The general case edit

 
The quartic formula.

To begin, the quartic must first be converted to a depressed quartic.

Converting to a depressed quartic edit

Let

  (1')

be the general quartic equation which it is desired to solve. Divide both sides by A,

 

The first step, if B is not already zero, should be to eliminate the x3 term. To do this, change variables from x to u, such that

 

Then

 

Expanding the powers of the binomials produces

 

Collecting the same powers of u yields

 

Now rename the coefficients of u. Let

 

The resulting equation is

  (1)

which is a depressed quartic equation.

If   then we have the special case of a biquadratic equation, which is easily solved, as explained above. Note that the general solution, given below, will not work for the special case   The equation must be solved as a biquadratic.

In either case, once the depressed quartic is solved for u, substituting those values into

 

produces the values for x that solve the original quartic.

Solving a depressed quartic when b ≠ 0 edit

After converting to a depressed quartic equation

 

and excluding the special case b = 0, which is solved as a biquadratic, we assume from here on that b ≠ 0 .

We will separate the terms left and right as

 

and add in terms to both sides which make them both into perfect squares.

Let y be any solution of this cubic equation:

 

Then (since b ≠ 0)

 

so we may divide by it, giving

 

Then

 

Subtracting, we get the difference of two squares which is the product of the sum and difference of their roots

 

which can be solved by applying the quadratic formula to each of the two factors. So the possible values of u are:

 
 
  or
 

Using another y from among the three roots of the cubic simply causes these same four values of u to appear in a different order. The solutions of the cubic are:

 
 

using any one of the three possible cube roots. A wise strategy is to choose the sign of the square-root that makes the absolute value of w as large as possible.

 
 

Ferrari's solution edit

Otherwise, the depressed quartic can be solved by means of a method discovered by Lodovico Ferrari. Once the depressed quartic has been obtained, the next step is to add the valid identity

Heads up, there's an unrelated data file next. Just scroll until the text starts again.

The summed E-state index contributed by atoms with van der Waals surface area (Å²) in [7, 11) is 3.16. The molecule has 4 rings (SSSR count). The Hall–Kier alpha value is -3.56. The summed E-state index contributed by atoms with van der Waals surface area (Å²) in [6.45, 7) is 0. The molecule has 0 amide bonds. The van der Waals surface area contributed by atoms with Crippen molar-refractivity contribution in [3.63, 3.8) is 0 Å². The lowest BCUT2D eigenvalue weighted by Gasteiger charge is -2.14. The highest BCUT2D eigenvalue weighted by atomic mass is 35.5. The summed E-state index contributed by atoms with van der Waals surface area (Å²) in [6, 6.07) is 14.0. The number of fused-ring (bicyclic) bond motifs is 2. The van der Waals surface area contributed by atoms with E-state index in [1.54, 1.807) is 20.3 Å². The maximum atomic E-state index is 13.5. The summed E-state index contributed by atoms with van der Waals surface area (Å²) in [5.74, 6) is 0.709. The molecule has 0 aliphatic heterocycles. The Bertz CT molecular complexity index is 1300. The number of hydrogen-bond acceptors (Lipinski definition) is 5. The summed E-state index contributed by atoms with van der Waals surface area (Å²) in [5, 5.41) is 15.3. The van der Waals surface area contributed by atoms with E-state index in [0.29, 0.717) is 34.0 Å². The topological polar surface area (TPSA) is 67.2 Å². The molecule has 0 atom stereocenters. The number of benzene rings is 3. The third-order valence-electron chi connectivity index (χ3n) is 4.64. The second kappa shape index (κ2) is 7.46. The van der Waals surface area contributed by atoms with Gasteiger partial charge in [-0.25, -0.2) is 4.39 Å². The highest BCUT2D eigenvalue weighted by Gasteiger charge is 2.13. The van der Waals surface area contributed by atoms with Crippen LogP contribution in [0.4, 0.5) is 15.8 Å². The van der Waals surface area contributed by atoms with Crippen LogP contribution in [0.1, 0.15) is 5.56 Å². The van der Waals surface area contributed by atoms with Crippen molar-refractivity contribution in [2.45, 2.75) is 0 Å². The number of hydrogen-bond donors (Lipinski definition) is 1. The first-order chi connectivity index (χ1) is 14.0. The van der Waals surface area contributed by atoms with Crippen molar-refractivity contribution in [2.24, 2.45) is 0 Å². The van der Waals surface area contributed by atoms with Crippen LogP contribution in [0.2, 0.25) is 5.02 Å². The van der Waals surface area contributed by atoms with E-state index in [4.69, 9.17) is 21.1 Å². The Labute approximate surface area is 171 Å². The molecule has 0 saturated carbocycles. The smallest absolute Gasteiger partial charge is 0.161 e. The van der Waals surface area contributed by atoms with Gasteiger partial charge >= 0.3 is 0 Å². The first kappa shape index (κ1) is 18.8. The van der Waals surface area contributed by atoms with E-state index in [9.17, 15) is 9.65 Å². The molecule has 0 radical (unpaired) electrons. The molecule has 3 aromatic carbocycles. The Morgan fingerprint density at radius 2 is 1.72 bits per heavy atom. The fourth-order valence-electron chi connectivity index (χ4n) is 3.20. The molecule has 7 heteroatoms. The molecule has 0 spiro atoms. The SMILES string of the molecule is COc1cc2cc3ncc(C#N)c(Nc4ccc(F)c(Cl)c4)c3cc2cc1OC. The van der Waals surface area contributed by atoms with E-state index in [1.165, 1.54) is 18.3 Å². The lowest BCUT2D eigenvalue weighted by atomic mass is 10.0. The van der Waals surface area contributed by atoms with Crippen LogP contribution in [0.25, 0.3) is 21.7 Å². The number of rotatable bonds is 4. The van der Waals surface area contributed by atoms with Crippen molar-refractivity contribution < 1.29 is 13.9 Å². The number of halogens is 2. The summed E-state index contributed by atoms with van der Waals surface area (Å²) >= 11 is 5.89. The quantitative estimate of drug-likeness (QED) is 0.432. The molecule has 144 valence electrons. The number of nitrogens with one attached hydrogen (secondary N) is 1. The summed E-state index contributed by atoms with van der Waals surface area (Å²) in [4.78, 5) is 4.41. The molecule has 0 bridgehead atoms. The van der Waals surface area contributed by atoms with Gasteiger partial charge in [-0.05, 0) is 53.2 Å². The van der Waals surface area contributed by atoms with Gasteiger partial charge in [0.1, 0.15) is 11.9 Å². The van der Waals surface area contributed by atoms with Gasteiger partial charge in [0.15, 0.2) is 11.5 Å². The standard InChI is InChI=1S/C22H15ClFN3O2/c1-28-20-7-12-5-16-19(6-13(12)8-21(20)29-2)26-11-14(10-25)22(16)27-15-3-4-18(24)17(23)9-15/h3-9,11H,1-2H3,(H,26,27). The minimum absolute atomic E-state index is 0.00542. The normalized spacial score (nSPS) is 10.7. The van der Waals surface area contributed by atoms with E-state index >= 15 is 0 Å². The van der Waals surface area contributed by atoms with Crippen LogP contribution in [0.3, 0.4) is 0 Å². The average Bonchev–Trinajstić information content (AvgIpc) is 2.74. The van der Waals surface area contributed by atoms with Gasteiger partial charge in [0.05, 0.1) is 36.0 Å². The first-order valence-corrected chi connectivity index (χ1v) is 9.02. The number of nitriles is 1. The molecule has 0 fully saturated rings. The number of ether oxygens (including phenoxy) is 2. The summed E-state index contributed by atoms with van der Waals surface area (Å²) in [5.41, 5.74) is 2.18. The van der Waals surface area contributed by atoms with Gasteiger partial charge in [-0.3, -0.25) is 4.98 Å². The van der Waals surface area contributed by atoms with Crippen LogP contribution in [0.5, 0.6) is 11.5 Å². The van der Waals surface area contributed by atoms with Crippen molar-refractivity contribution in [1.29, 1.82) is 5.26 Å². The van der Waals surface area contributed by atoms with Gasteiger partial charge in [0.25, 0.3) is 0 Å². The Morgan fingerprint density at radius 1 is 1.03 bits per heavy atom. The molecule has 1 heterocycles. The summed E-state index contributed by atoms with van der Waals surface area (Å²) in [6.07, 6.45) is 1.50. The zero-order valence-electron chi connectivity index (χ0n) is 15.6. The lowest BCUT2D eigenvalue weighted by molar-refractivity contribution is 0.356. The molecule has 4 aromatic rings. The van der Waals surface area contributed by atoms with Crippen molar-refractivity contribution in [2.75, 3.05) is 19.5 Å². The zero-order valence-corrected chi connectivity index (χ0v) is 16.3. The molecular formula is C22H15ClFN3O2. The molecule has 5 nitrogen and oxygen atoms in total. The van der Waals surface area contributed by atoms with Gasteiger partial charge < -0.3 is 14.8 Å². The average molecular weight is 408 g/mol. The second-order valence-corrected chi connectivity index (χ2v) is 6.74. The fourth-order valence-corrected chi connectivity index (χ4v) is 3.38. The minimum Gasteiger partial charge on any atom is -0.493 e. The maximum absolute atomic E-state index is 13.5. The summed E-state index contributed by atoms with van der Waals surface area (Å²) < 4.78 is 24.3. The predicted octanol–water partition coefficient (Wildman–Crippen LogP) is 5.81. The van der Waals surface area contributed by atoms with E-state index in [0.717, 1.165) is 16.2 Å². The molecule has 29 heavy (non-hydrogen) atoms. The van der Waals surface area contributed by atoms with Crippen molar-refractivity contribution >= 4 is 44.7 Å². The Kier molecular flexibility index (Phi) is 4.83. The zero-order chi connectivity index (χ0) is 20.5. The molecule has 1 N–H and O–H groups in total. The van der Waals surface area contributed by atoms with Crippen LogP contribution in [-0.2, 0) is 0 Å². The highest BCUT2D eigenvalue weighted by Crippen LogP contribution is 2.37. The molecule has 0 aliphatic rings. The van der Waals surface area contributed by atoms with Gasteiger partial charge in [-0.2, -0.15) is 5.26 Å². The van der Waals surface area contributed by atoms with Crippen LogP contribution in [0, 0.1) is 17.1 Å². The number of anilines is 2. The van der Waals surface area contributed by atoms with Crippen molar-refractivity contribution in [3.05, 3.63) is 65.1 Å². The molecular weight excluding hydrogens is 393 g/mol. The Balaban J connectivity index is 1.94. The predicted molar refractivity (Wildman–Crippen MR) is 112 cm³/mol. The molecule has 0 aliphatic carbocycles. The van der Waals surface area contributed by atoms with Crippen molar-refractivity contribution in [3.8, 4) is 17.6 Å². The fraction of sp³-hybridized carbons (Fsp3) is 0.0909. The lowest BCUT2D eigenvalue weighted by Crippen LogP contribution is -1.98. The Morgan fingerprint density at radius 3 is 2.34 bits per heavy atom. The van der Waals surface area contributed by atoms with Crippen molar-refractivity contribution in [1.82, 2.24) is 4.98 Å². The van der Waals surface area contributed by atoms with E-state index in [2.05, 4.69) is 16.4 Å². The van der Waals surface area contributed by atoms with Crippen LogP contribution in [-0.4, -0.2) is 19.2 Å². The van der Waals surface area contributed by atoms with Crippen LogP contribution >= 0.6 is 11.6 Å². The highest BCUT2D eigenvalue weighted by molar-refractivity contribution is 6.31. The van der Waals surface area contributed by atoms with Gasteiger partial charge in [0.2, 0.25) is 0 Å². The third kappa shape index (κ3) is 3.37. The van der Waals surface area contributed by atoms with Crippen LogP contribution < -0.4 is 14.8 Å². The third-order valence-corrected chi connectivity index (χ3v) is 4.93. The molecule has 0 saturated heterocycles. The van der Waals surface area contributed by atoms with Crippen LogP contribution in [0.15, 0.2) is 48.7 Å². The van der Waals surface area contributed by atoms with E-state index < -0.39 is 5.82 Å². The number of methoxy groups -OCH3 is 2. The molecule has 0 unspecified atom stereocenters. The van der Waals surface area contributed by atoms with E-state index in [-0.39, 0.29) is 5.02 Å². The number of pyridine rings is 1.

to equation (1), yielding

  (2)

The effect has been to fold up the u4 term into a perfect square: (u2 + a)2. The second term, au2 did not disappear, but its sign has changed and it has been moved to the right side.

The next step is to insert a variable y into the perfect square on the left side of equation (2), and a corresponding 2y into the coefficient of u2 in the right side. To accomplish these insertions, the following valid formulas will be added to equation (2),

 

and

 

These two formulas, added together, produce

 

which added to equation (2) produces

 

This is equivalent to

  (3)

The objective now is to choose a value for y such that the right side of equation (3) becomes a perfect square. This can be done by letting the discriminant of the quadratic function become zero. To explain this, first expand a perfect square so that it equals a quadratic function:

 

The quadratic function on the right side has three coefficients. It can be verified that squaring the second coefficient and then subtracting four times the product of the first and third coefficients yields zero:

 

Therefore to make the right side of equation (3) into a perfect square, the following equation must be solved:

 

Multiply the binomial with the polynomial,

 

Divide both sides by −4, and move the −b2/4 to the right,

 

Divide both sides by 2,

  (4)

This is a cubic equation in y. Solve for y using any method for solving such equations (e.g. conversion to a reduced cubic and application of Cardano's formula). Any of the three possible roots will do.

Folding the second perfect square edit

With the value for y so selected, it is now known that the right side of equation (3) is a perfect square of the form

 
(This is correct for both signs of square root, as long as the same sign is taken for both square roots. A ± is redundant, as it would be absorbed by another ± a few equations further down this page.)

so that it can be folded:

 
Note: If b ≠ 0 then a + 2y ≠ 0. If b = 0 then this would be a biquadratic equation, which we solved earlier.

Therefore equation (3) becomes

  (5)

Equation (5) has a pair of folded perfect squares, one on each side of the equation. The two perfect squares balance each other.

If two squares are equal, then the sides of the two squares are also equal, as shown by:

  (5')

Collecting like powers of u produces

  (6)
Note: The subscript s of   and   is to note that they are dependent.

Equation (6) is a quadratic equation for u. Its solution is

 

Simplifying, one gets

 

This is the solution of the depressed quartic, therefore the solutions of the original quartic equation are

  (6')
Remember: The two   come from the same place in equation (5'), and should both have the same sign, while the sign of   is independent.

Summary of Ferrari's method edit

Given the quartic equation

 

its solution can be found by means of the following calculations:

 
 
 

If   then

 

Otherwise, continue with

 
 
 

(either sign of the square root will do)

 

(there are 3 complex roots, any one of them will do)

 
 
 
The two ±s must have the same sign, the ±t is independent. To get all roots, compute x for ±st = +,+ and for +,−; and for −,+ and for −,−. This formula handles repeated roots without problem.

Ferrari was the first to discover one of these labyrinthine solutions[citation needed]. The equation which he solved was